I have a manuscript that has been in review for 60 days. The journal asks for reviews within four weeks. At what point is it acceptable (and not detrimental) to contact the editor for an update? How should I phrase the request?
I don’t know your field, but in mine (theoretical computer science), you have to get used to long review processes. My personal rule is to contact the journal six months after submission. Given recent events, my new, additional rule is to also state upon submission that I can suggest referees if need be.
As EpiGrad commented, the four weeks time certainly refers to the time allowed to the referee. But additional stages take longer: a first quick scan of your paper to decide whether it’s worth troubling an editor with it; then the editor has to find referees; and, assuming they all complete their reviews in time, the editor also needs a little bit of time to reach a decision based on the reviews. Moreover, your paper might not be their top priority.
As for the “how”, something like this would do:
I understand that you must be extremely busy, but I was wondering about the status of my manuscript [title, reference number] that I submitted on [date]. Have you heard back from the referees yet?
Thanks a lot for your time.
Best regards, [name]
I think an answer to this really depends on a lot of things: at least on the journal and the field you are in.
I am from mathematics and there I usually ask after 6 month. Only for journals which are known for long refereeing times I sometimes wait for 9 month.
By the way: The American Mathematical Society publishes a list of expected waiting times and backlogs for some mathematical journals (see e.g. here or google "AMS journal backlog").
I would say after six months is reasonable to ask for a status check. I am from engineering and I often politely ask after six months. If I don't hear from them with a final decision within the next two months I decide to withdraw the paper as it seems that the whole process will take too long and either the journal or the reviewer(s) is not very professional. Eight to nine months is very long response time for a first inquiry. Sometimes you just cant wait that long, you need to know whether is rejected or not because you need to present something on your PhD career, change a job, or as part of a funded project.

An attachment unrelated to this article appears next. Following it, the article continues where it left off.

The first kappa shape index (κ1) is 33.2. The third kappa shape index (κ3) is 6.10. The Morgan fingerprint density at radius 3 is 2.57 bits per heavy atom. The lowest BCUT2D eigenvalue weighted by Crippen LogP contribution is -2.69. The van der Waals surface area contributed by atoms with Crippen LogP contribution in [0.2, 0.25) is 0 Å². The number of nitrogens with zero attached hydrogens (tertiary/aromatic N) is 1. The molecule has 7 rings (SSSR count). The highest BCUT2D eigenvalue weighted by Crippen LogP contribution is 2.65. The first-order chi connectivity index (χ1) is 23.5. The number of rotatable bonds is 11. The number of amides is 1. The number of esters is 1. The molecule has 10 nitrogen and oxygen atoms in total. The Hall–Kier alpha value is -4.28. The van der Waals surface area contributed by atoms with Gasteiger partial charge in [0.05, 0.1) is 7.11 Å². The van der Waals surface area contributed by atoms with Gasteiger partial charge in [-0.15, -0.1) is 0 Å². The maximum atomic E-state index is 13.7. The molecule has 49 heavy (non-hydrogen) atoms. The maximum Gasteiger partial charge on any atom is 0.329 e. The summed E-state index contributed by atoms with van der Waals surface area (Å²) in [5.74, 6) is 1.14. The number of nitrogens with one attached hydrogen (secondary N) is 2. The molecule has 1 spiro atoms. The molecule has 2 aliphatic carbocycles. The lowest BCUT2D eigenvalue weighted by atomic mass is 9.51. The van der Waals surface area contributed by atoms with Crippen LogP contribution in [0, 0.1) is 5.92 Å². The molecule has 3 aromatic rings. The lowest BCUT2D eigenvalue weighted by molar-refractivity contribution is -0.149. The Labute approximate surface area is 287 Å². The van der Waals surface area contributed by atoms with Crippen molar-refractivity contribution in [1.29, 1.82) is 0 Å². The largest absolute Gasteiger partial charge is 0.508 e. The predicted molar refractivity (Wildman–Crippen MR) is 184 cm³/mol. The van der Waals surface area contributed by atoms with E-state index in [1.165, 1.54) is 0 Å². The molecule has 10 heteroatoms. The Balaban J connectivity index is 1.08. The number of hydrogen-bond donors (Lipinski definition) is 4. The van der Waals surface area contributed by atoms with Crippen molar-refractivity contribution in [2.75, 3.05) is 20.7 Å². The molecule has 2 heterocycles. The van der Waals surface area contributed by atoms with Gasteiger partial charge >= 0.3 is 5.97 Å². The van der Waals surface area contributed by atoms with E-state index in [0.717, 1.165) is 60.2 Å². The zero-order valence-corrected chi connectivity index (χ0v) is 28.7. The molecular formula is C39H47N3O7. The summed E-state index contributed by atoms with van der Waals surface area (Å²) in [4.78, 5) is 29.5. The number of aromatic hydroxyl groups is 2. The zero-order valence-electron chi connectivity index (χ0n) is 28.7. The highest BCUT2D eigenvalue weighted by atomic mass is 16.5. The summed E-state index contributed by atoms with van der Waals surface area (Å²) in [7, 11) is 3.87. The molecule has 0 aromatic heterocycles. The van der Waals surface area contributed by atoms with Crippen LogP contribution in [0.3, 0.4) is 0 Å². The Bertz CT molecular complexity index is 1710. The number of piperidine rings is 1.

I believe that accepted answer is too informal for some people. I prepared following template for myself. Using following link and Coursera professional email course. I waited 4 months before sending this email.
Subject: Inquiry about my submitted article (#XXXX) to Journal - JOURNALNAME Dear Dr. EDITORNAMESURNAME My name is NAME SURNAME, and I am first author of article #XXXX (TITLE). We submitted our article to journal JOURNALNAME on SUBMISSIONDATE. We have not received an update regarding the status of our manuscript. Could you let us know when we can expect notice regarding the decision of the editorial board? Thank you for your time and effort. Best Regards, NAME SURNAME
As the saying goes, the squeaky wheel gets the grease.
In my experience, it is reasonable to politely request an update after ~2 months of review. With most manuscript trackers, it is possible to see where the manuscript is in the pipeline and send a gentle reminder if the manuscript is stuck in one stage for too long (e.g. reviewer section, review, editorial evaluation, etc). Keep in mind that most editors are volunteers and they may forget to follow up with reviewers in a timely manner due to their busy schedule. I find it hard to believe that a polite email would antagonize the editor since journals want to publish high quality papers in a timely manner.